Referring now to FIG. 4, the dynamoelectric machine 10 according to the present invention is illustrated in a view similar to that of FIG. 1 but in which the housing body portion 34 has been removed. Thus, FIG. 4 illustrates housing portion 36 in a side elevational view and with the rotor structure, generally designated 72 and including armature shaft 12 received within the central body portion 22 of the housing portion 36. Armature 72 is of conventional construction and further description is not deemed to be necessary. As illustrated in this view, housing body portion 36 is provided with means defining armature bearing receiving structure denoted generally by the numerals 74 and 76. This structure is adapted to receive armature bearings 78 which are mounted on the armature shaft 12 in conventional manner to permit rotation of the shaft 12 relative to the housing 16. Bearings 78 may be of conventional design which may include for example ball bearings. The significant aspect of the bearing retaining structures 74, 76 resides in the provision of axially outer bearing retaining wall portions 80 which define the outer axially extreme bearing position and axially inner bearing retaining wall portions 82 which define the inner axial extreme bearing position. The inner bearing retaining wall portions 82 have an armature shaft'aperture defined by lip or ridge 46. The inner and outer bearing retaining walls 82, 80 respectively are formed, in the illustrated embodiment, by semi-circular ridges of housing material during the housing molding processing and in cooperation with complementary ridges on the mating housing portion 34 will define substantially circular bearing retention wall means for receiving and confining the bearings 78 therebetween. An alternative construction would have the retaining walls, for example the inner walls 82, formed of discontinuous ridge comprising a plurality of projections or teeth which would nevertheless cooperate with complementary structure on the mating housing portion to define a surrounding retaining structure for the bearings 78 situated about substantially 360 of the bearings 78. By providing the housing portions 34, 36 with an opening along a plane which includes the axis of rotation of the resultant dynamoelectric machine 10, the armature 72 and particularly the bearings 78 may be conveniently placed within the armature cavity 42 so that each bearing 78 is situated intermediate an axially outer retaining wall portion 80 and an axially inner retaining wall portion 82. Furthermore, the addition of the mating housing portion will encapsulate and confine the bearings without the use of special inserts, retaining rings or compression insertion of the bearings 78 within the housing 16.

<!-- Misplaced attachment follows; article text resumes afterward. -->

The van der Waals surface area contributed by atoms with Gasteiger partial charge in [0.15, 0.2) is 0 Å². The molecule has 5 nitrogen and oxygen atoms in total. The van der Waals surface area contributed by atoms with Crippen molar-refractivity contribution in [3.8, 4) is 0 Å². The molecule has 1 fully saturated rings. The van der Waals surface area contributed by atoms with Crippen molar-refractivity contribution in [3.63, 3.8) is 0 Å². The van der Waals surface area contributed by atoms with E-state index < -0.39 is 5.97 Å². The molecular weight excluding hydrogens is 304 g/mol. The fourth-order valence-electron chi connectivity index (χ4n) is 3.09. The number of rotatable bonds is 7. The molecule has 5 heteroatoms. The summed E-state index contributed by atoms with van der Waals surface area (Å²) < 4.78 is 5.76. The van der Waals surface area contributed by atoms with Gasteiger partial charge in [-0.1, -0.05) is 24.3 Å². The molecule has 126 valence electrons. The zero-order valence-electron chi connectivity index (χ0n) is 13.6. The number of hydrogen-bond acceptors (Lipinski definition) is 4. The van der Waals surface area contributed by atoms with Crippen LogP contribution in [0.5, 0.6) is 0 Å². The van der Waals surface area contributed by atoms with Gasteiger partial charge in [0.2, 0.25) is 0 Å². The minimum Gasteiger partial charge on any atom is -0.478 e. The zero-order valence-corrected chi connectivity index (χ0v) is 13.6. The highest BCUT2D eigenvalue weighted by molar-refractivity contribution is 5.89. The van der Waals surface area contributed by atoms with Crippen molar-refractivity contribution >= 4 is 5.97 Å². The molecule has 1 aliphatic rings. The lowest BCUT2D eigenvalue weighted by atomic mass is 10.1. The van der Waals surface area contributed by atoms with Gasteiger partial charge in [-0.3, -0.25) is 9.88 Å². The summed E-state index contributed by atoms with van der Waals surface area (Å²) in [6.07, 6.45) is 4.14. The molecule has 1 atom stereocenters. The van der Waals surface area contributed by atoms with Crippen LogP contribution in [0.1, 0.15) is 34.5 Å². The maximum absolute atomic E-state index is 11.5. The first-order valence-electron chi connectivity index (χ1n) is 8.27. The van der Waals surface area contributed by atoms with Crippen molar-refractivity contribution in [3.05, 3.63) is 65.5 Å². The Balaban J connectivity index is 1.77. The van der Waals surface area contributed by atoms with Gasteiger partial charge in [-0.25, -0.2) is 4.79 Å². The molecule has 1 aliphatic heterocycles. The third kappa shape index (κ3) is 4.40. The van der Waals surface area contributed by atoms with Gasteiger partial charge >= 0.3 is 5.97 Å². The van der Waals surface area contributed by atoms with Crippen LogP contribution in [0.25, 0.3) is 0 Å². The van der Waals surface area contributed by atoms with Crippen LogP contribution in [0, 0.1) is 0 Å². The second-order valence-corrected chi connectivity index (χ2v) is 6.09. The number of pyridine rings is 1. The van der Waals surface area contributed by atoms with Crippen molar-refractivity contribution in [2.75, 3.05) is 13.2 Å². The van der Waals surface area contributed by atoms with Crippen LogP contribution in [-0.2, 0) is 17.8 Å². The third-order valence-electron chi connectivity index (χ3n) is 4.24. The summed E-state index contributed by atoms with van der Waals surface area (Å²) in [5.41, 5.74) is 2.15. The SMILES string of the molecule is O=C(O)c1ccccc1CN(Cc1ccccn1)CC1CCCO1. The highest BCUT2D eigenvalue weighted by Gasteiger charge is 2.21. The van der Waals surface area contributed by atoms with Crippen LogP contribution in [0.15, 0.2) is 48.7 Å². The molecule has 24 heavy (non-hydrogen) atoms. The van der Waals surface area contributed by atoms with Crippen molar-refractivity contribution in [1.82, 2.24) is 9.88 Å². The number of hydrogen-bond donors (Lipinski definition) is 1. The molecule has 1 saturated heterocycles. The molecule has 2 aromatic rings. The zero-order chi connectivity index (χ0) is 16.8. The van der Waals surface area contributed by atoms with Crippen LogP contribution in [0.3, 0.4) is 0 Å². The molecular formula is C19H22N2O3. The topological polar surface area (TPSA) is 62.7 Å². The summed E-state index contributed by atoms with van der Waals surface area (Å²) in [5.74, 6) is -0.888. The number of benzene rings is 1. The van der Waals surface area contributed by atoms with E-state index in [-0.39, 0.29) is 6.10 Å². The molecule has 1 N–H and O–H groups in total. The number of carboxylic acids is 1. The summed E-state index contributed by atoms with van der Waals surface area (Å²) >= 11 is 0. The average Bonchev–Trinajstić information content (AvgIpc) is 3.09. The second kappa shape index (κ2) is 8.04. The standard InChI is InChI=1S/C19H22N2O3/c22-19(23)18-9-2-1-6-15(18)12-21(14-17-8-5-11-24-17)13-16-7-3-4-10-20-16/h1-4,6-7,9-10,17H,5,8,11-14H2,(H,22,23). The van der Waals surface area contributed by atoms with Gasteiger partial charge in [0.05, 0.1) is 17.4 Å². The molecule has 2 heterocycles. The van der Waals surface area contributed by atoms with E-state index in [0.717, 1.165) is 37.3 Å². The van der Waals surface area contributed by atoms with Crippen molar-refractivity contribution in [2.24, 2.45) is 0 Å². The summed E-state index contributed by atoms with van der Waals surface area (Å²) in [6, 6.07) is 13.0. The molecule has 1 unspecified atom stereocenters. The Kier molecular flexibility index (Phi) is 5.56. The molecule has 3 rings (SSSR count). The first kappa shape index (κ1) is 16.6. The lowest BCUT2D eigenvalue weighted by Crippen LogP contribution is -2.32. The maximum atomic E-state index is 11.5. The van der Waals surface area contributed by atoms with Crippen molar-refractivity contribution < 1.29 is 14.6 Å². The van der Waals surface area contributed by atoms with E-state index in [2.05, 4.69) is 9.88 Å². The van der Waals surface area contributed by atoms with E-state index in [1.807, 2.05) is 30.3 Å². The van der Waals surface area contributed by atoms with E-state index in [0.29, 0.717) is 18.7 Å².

As illustrated in this view, the housing portion 36 is provided with a groove 84 about the air conduit v and about a major portion of the rotor 72. Such a groove is not provided in the vicinity of the commutator ring 62 in view of the fact that this region is normally provided with a series of apertures so that the air flow provided by pressurization of duct 22 may be exhausted from the interior 42 of the housing 16. From a consideration of the views of FIG. 4, it can also be seen that the rotor receiving cavity 42 provided by the central portions of the housing sections 34, 36 formed in accordance with the teachings of this invention also provides for an axially uniform air gap between the stator flux producing means 24 and the armature 72. Furthermore, this air gap can be provided at a minimum spacing consonant with permanent magnet dynamoelectric machine design since the central housing portions forming the rotor receiving cavity 42 are not required to be axially convergent or divergent.